March 2, 2024

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Study Finds Breakfast Calories Control Appetite and Aid Weight Loss

Study Finds Breakfast Calories Control Appetite and Aid Weight Loss

Study Finds Breakfast Calories Control Appetite and Aid Weight Loss

For those looking to control their weight, skipping or reducing dinner is a common practice. But is it a scientifically sound method for weight loss?

A recent study published in the journal Cell Metabolism by the research team led by Professor Alexandra M. Johnstone from the Rowett Institute at the University of Aberdeen in the UK suggests that when daily caloric intake is fixed, whether you eat more in the morning or evening, the weight loss and energy expenditure are similar. However, consuming more calories in the morning may help control appetite, potentially aiding in weight loss.

The study conducted two randomized crossover experiments lasting four weeks each. Thirty participants, all overweight or obese adults with a BMI of 27-42 kg/m² and otherwise healthy, were involved. Fourteen were initially assigned to the Morning Loaded (ML) diet group, where breakfast intake was higher, and 16 were assigned to the Evening Loaded (EL) diet group, where dinner intake was higher. The caloric distribution for ML was 45% in the morning, 35% at noon, and 20% in the evening, while for EL, it was 20%, 35%, and 45%, respectively. Additionally, there were no differences in the intake of nutrients like protein, carbohydrates, and fats.

Study Finds Breakfast Calories Control Appetite and Aid Weight Loss

In contrast to expectations, the ML diet did not lead to more significant weight loss compared to the EL diet (ML, Δ-3.33 kg; EL, Δ-3.38 kg). Moreover, changes in body composition, apart from weight, were similar, regardless of whether participants ate more in the morning or evening.

However, researchers found that the ML diet led to reduced appetite and hunger. Using visual analog scales (VAS) to assess subjective changes in appetite, the ML diet resulted in significantly lower daily hunger, eating desire, expected consumption, thirst, and overall appetite scores. Therefore, the ML diet induced a stronger feeling of fullness, potentially reducing calorie intake at lunch and dinner, contributing to weight loss.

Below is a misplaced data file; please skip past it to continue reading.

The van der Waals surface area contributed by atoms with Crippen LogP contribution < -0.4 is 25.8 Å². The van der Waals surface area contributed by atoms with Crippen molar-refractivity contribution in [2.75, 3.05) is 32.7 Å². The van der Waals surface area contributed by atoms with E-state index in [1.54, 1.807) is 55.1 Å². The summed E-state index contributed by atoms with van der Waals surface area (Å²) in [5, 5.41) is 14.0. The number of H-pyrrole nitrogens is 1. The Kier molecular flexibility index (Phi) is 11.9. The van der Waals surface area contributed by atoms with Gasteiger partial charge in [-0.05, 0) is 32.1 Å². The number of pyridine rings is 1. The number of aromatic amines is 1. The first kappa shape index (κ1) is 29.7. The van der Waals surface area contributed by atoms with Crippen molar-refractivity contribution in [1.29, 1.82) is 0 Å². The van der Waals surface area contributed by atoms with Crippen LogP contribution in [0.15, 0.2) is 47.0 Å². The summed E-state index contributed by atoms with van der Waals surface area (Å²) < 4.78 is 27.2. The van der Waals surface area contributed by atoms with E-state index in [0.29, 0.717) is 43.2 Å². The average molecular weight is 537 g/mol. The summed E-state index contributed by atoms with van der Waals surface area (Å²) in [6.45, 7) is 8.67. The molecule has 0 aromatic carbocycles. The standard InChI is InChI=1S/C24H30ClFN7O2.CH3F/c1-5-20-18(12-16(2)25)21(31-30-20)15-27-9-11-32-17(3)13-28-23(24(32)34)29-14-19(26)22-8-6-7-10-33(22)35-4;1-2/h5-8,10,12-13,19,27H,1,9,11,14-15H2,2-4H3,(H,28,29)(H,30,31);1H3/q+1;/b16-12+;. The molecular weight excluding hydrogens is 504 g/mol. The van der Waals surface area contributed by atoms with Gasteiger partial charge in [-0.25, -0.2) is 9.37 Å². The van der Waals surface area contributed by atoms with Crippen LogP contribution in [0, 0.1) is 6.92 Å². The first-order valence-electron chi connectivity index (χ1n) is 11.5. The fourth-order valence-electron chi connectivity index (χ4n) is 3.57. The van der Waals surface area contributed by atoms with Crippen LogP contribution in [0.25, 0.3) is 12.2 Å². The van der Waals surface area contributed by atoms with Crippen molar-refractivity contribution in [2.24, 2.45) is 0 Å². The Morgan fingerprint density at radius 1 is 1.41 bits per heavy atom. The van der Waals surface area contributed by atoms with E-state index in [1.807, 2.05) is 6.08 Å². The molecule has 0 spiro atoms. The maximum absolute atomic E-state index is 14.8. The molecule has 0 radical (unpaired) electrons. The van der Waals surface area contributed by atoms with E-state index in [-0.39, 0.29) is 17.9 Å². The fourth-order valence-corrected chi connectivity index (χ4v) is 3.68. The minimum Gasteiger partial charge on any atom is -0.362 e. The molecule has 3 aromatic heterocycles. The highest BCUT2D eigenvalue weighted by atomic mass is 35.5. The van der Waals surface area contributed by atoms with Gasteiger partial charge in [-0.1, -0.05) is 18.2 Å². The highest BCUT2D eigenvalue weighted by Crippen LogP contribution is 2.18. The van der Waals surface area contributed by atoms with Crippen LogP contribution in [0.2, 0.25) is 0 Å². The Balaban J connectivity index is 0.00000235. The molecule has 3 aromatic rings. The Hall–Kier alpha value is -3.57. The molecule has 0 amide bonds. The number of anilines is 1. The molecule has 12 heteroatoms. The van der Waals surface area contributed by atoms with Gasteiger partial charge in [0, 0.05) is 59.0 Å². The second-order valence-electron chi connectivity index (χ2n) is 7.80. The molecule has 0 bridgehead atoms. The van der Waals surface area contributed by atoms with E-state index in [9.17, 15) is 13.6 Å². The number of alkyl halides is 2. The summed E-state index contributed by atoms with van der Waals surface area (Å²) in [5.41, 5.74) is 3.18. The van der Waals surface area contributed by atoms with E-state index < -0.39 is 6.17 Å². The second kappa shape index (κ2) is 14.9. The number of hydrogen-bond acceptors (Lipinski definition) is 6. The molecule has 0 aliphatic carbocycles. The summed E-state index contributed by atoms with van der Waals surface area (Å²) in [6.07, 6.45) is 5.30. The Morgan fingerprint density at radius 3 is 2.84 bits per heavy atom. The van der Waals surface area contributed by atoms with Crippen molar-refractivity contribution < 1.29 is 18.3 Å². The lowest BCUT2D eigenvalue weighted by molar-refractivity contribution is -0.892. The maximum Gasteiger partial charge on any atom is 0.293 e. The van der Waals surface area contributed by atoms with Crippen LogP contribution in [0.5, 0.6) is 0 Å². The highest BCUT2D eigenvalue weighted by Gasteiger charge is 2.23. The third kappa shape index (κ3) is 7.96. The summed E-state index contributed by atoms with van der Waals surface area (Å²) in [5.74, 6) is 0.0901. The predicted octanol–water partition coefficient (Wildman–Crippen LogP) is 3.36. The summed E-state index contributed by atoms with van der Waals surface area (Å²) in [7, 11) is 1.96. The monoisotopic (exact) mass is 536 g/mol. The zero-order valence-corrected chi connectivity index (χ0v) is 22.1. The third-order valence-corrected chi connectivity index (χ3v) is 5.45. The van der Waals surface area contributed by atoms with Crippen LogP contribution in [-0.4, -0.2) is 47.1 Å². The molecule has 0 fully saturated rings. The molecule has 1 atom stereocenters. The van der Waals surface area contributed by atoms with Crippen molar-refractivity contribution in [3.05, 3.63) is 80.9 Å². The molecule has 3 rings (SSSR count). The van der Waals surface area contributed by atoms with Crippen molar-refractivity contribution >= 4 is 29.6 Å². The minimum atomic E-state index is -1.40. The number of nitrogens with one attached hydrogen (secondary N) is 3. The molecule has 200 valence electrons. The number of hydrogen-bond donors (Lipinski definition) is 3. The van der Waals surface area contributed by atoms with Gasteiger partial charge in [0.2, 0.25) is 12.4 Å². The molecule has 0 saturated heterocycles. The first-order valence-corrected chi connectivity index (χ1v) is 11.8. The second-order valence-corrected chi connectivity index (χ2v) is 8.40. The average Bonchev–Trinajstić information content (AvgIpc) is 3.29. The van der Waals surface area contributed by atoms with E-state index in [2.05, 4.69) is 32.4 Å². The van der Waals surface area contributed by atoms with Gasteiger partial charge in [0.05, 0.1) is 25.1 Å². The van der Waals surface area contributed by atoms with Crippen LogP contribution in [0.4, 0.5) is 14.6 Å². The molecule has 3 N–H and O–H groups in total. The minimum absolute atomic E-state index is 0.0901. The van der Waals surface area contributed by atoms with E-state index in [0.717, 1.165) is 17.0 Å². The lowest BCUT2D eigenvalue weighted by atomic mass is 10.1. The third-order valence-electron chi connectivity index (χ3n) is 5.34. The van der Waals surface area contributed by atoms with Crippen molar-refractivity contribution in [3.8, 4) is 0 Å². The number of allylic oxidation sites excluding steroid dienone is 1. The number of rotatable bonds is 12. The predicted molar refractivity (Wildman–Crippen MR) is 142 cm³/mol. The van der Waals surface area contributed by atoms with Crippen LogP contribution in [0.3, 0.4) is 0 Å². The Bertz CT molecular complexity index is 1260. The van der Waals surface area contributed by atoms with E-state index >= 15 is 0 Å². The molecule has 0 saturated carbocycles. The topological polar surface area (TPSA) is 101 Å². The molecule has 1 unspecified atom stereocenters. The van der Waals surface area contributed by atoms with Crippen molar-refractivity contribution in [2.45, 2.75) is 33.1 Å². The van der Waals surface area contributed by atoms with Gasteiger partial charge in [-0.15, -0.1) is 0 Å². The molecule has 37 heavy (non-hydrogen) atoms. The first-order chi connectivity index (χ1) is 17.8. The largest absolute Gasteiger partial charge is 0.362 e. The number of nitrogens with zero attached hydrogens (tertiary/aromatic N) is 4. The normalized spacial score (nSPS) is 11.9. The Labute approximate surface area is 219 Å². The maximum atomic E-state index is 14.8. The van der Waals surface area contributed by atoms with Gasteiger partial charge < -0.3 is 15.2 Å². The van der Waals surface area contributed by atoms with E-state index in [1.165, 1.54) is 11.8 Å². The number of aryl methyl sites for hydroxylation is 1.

The researchers attributed this effect to the role of gut hormones in regulating appetite and gastric emptying rate (slower at night). Compared to an EL breakfast, the ML breakfast led to significantly higher levels of appetite-suppressing gut hormones (PYY, GIP, and GLP-1). The stronger appetite inhibition in the ML diet was partly due to the larger meal size and calorie load, prolonging the duration of gastric emptying.

Furthermore, both ML and EL weight loss diets resulted in similar changes in glucose, insulin, and lipid levels, with no differences in energy expenditure.

In addition to the quality and quantity of the diet, the timing of meals throughout the day is closely linked to metabolic health. A study published in Nature Communication on December 14th highlighted the association between later intake of breakfast and dinner and an increased overall risk of cardiovascular diseases. Therefore, while eating at night may not necessarily lead to weight gain, it is advisable to ensure a reasonable intake during normal dinner hours, promoting not only weight loss but also overall health.

In summary, when controlling the overall daily caloric intake, eating more during any specific mealtime does not have a significant impact on weight. However, having a substantial breakfast may result in a stronger sense of fullness throughout the day. Nevertheless, it’s essential to control overall caloric intake, as for those aiming to lose weight, eating less does not necessarily guarantee weight loss, but eating more is likely to lead to weight gain.

Study Finds Breakfast Calories Control Appetite and Aid Weight Loss


[1] Ruddick-Collins LC, Morgan PJ, Fyfe CL, Filipe JAN, Horgan GW, Westerterp KR, Johnston JD, Johnstone AM. Timing of daily calorie loading affects appetite and hunger responses without changes in energy metabolism in healthy subjects with obesity. Cell Metab. 2022 Oct 4; 34(10): 1472-1485.e6. doi: 10.1016/j.cmet.2022.08.001.

[2] Palomar-Cros A, Andreeva VA, Fezeu LK, Julia C, Bellicha A, Kesse-Guyot E, Hercberg S, Romaguera D, Kogevinas M, Touvier M, Srour B. Dietary circadian rhythms and cardiovascular disease risk in the prospective NutriNet-Santé cohort. Nat Commun. 2023 Dec 14;14(1):7899. doi: 10.1038/s41467-023-43444-3.

(source:internet, reference only)

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Important Note: The information provided is for informational purposes only and should not be considered as medical advice.